I haven’t written about any of our RV excursions lately because the last few trips while fun were uneventful. Translation: too boring to talk about. However, as I write this column I am on the trip from hell.
My husband and I decided that we would go to MU’s Independence Bowl game. (Because we haven’t had a bowl game in years and we are getting older, we seized the opportunity, not knowing when the next post-season foray would occur.)
Exhaust hangs thick below the lights in the arena at the Boone County Fairgrounds as two John Deere tractors groom the arena’s dirt track.
Roger McKinney, Jr., 33, paces the sidelines of the 200-foot track, weaving between the hundreds of people that are waiting for the next competitor. Some wear earplugs, but most don’t.
Though often at odds, Gov. Bob Holden, a Democrat, and Republican legislative leaders agree on the need to boost the University of Missouri system’s life sciences. But the governor and the lawmakers have offered up two different plans for spending millions of dollars to meet the goal and have yet to coordinate their efforts.
Holden’s Jobs Now program and a bond proposal promoted by Missouri Senate President Pro Tem Peter Kinder and House Speaker Catherine Hanaway both target expansion of life sciences to create new jobs in the state. Kinder and Hanaway back a UM proposal to issue $190.4 million in bonds to build and renovate life sciences facilities. The plan would cost the state’s revenue fund $11.6 million a year for debt service beginning in 2008.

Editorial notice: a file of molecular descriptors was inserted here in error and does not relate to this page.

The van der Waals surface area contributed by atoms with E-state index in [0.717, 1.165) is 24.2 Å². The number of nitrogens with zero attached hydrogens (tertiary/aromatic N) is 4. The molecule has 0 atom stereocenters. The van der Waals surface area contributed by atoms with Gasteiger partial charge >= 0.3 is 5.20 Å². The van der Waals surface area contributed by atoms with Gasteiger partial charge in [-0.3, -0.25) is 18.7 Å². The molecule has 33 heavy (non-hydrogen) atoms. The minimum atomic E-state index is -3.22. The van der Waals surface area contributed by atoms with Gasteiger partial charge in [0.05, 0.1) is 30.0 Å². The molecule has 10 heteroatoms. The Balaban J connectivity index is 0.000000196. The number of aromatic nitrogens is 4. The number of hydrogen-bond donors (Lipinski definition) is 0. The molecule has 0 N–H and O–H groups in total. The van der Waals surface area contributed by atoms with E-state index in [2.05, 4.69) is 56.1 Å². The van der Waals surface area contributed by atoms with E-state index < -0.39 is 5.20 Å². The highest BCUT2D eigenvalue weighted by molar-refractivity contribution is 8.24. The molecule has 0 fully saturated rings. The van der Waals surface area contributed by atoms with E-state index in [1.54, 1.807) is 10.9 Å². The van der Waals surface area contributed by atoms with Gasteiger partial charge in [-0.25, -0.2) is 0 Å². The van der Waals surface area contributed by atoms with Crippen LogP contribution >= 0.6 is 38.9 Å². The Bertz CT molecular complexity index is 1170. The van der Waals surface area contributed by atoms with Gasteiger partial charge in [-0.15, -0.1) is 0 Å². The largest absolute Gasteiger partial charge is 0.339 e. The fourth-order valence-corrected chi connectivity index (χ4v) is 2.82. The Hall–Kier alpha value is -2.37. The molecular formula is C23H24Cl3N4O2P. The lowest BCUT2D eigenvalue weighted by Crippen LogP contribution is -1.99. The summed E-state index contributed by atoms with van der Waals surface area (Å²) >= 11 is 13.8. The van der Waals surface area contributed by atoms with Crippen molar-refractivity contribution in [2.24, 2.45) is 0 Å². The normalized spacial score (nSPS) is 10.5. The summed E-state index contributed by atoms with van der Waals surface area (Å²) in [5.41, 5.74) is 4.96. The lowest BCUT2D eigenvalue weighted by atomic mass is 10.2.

JEFFERSON CITY — Dotting the Missouri landscape are the ingredients for human suffering: lead, arsenic and dioxin.
Just ask the residents of North Kansas City.
After nearly 30 years of dancing and teaching in New York and around the world, Columbia native Alan Lynes is back, ready to tackle his newest assignment: renovating the Missouri Theatre.
With work scheduled to begin in 2005, Lynes’ main focus for the next year is raising the $8 million to $10 million needed to remodel the 1920s-era theater.
The Hallsville couple arrested nearly two weeks ago after a horse died on their farm will be charged today with felony animal abuse, said Boone County Assistant Prosecuting Attorney Connie Sullivan
Brandi and Thomas Phillips were arrested Dec. 22 after the Central Missouri Humane Society received an anonymous tip that two horses owned by the couple were severely malnourished. One of the horses died shortly after the arrival of humane society workers and deputies from the Boone County Sheriff’s Department.
A driver’s attention is often grabbed by a personalized license plate.
Whether laugh-out-loud funny, mind-numbingly dumb, or bewildering and baffling, each personalized plate is unique. But having one sure isn’t.
Scott Schulte deftly weaves through the rocky terrain, sweeping past leafless branches and pausing occasionally to observe the nature that surrounds him.
He halts, listening carefully. Birds call in the cold morning air. Two deer scamper in the distance. “They must be over there,” Schulte says, pointing in the direction the deer came from.
Inside a locked glass case at the Walters-Boone County Historical Society Museum are a handwritten manuscript and two copies of “River-Horse: Across America by Boat,” author William Least Heat-Moon’s nautical account of how he retraced the 19th-century expedition by Meriwether Lewis and William Clark.
The case and the items in it, including two Ed Richardson watercolor studies used for the book’s cover,are the centerpieces of an exhibit called “The Missouri River: Exploration into Discovery.” The exhibit, which opened in mid-November, is part of an effort to generate interest in a pavilion being constructed on the north side of the historical society’s facilities on Ponderosa Street.